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Table 1 Description of barriers, enablers and intervention components for implementing Teach-Back with reference to the Theoretical Domains Framework

From: Enhancing communication skills for telehealth: development and implementation of a Teach-Back intervention for a national maternal and child health helpline in Australia

Using a theoretical framework, which barriers and enablers need to be addressed? Within which theoretical domains do the barriers and enablers operate? (Domain numbering from [45]) Intervention components targeted at overcoming the modifiable barriers and enhancing the enablers
Lack of knowledge of how to use the Teach-Back method in this workplace setting 1. Knowledge
2. Skills
9. Goals
12. Social influences
14. Behavioural regulation
Technique: information provision, model/demonstrate the behaviour; rehearsal; encourage problem-solving
Mode: Slides and workshop discussion; short (< 90 s) training video (× 2)
Content: text and video examples of Teach-Back in practice including familiar scenario in this workplace. Role-play practice with Teach-Back. Facing away from each other to simulate telephone environment, swapping roles between caller/nurse, and changing partners.
Time constraints. Concerns about managing calls within time guidelines (i.e. 10 min) 6. Beliefs about consequences
11. Environmental context and resources
Technique: environmental modification, barrier identification,
Mode: relaxing guidelines for maximum call duration for duration of study; workshop discussions
Content: Call centre management advised temporary changes to call duration guidelines; workshop facilitators informed nurses of a previous study [36] that found Teach-Back often reduced consultation time (and why)
Difficulty phrasing. Nurse beliefs and attitudes about own communication effectiveness and asking for Teach-Back 2. Skills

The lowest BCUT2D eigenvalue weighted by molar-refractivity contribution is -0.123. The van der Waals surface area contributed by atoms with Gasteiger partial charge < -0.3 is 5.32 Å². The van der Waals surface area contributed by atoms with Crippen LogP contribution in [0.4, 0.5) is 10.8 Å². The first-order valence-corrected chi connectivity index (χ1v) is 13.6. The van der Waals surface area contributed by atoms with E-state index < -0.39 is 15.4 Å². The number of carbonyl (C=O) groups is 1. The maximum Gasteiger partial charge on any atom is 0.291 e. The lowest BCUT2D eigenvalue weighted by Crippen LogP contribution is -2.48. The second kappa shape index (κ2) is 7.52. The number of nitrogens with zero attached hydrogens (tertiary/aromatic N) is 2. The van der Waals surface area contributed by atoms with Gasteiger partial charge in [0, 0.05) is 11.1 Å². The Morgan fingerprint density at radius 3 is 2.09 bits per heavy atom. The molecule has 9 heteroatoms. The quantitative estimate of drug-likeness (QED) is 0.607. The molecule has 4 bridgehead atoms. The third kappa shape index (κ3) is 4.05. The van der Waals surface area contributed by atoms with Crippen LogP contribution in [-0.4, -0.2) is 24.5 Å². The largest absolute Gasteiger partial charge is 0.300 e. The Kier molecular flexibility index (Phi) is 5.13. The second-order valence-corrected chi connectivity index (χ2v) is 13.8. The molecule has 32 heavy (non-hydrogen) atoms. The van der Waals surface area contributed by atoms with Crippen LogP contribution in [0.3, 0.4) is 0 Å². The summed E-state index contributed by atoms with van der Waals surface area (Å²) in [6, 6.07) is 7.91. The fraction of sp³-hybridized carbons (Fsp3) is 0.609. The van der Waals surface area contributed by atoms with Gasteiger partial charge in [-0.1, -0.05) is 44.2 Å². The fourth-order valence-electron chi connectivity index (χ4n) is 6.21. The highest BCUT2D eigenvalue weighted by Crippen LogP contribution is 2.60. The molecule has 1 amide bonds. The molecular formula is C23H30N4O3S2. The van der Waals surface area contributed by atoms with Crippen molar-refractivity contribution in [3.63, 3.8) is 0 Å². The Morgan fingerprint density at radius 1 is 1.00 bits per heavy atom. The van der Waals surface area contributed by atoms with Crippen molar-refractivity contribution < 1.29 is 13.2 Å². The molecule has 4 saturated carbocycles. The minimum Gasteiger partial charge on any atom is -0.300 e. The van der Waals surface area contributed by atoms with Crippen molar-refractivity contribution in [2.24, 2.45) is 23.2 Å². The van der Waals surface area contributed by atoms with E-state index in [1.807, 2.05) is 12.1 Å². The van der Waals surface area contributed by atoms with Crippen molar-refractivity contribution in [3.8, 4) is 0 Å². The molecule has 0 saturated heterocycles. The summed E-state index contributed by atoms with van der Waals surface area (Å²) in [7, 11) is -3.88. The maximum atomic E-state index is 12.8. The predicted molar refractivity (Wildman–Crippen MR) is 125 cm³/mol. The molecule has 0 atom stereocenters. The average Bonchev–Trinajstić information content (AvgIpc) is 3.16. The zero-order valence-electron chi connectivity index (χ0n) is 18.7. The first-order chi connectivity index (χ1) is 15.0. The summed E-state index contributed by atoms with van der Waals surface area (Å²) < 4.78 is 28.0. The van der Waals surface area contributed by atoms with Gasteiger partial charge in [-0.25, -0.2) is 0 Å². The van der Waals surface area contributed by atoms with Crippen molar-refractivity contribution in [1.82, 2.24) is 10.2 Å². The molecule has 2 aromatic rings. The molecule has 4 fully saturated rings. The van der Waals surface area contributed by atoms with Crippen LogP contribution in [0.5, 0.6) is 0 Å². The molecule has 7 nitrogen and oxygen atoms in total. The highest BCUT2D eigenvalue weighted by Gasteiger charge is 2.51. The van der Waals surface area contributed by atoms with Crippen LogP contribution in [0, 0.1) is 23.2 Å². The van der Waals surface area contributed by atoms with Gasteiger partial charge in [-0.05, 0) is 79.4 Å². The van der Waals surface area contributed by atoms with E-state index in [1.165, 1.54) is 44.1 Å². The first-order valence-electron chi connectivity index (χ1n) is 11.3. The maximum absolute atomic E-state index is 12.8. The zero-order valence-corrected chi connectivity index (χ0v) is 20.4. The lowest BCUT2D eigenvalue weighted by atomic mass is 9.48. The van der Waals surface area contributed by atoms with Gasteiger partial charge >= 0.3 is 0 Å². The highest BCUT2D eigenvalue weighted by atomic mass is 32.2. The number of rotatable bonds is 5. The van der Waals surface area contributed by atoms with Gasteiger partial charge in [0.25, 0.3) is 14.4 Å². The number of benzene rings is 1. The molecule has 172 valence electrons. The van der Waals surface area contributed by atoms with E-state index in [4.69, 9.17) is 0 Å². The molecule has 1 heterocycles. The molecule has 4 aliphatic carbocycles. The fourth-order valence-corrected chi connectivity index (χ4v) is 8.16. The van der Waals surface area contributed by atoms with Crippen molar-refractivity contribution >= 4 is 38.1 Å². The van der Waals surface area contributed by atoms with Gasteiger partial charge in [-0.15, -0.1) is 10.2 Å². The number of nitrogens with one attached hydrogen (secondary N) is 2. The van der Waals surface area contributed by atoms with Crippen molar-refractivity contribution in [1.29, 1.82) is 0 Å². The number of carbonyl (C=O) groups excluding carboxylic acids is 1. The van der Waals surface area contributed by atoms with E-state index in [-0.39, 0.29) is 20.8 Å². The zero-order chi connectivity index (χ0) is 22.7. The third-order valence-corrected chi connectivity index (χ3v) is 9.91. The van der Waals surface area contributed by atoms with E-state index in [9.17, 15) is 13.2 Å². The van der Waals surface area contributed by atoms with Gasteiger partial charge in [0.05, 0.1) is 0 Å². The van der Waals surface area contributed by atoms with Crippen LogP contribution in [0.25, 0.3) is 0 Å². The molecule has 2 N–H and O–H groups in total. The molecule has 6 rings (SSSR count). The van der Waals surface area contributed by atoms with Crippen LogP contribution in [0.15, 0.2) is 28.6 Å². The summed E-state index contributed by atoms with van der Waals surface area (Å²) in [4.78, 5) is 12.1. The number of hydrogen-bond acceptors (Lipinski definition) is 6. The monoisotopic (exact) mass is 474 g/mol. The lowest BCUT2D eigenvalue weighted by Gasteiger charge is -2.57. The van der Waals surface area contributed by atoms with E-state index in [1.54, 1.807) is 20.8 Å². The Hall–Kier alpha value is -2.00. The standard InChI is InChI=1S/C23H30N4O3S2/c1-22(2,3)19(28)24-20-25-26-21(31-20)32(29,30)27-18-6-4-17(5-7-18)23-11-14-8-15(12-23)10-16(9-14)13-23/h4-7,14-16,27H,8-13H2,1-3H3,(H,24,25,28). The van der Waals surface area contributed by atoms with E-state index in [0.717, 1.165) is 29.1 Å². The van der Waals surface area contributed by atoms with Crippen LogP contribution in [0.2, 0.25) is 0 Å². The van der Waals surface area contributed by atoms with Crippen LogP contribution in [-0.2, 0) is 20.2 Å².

3. Social/Professional role and identity 4. Beliefs about capabilities
6. Beliefs about consequences
7. Reinforcement
Technique: information provision, barrier identification
Mode: facilitated workshop, guided discussion including discussing barriers to asking Teach-Back; offering a wide range of phrases to try
Content: Acknowledging it can be difficult to ask for Teach-Back. Discussing that consumers typically do not mind or do not notice.
Volume and complexity of information discussed, caller needs (incl. Parents’ divided attention) 2. Skills
4. Beliefs about capabilities
6. Beliefs about consequences
Technique: information provision, encourage problem-solving
Mode: illustrating situations where Teach-Back can be helpful; introducing “chunk and check” to break down complex information
Content: video of distracted caller
Self-reflection 10. Memory, attention, and decision processes
11. Environmental context and resources
14. Behavioural regulation
Technique: encouraging self-reflection after each call
Mode: online self-reflection surveys, email reminders to complete surveys; Teach-Back phrases on paper and in surveys
Content: reflecting on efficacy of explanation and caller understanding (Additional file 1)
Supportive work environment 3. Social/Professional role and identity
4. Beliefs about capabilities
6. Beliefs about consequences
7. Reinforcement
Technique: linking rewards to the activities; encouraging nurses to experiment with different techniques; permission to fail
Mode: self-reflection exercise linked to professional development rewards and professional identity as nurses; management support
Content: performance is self-assessed with a focus on learning; call duration guidelines relaxed (see above)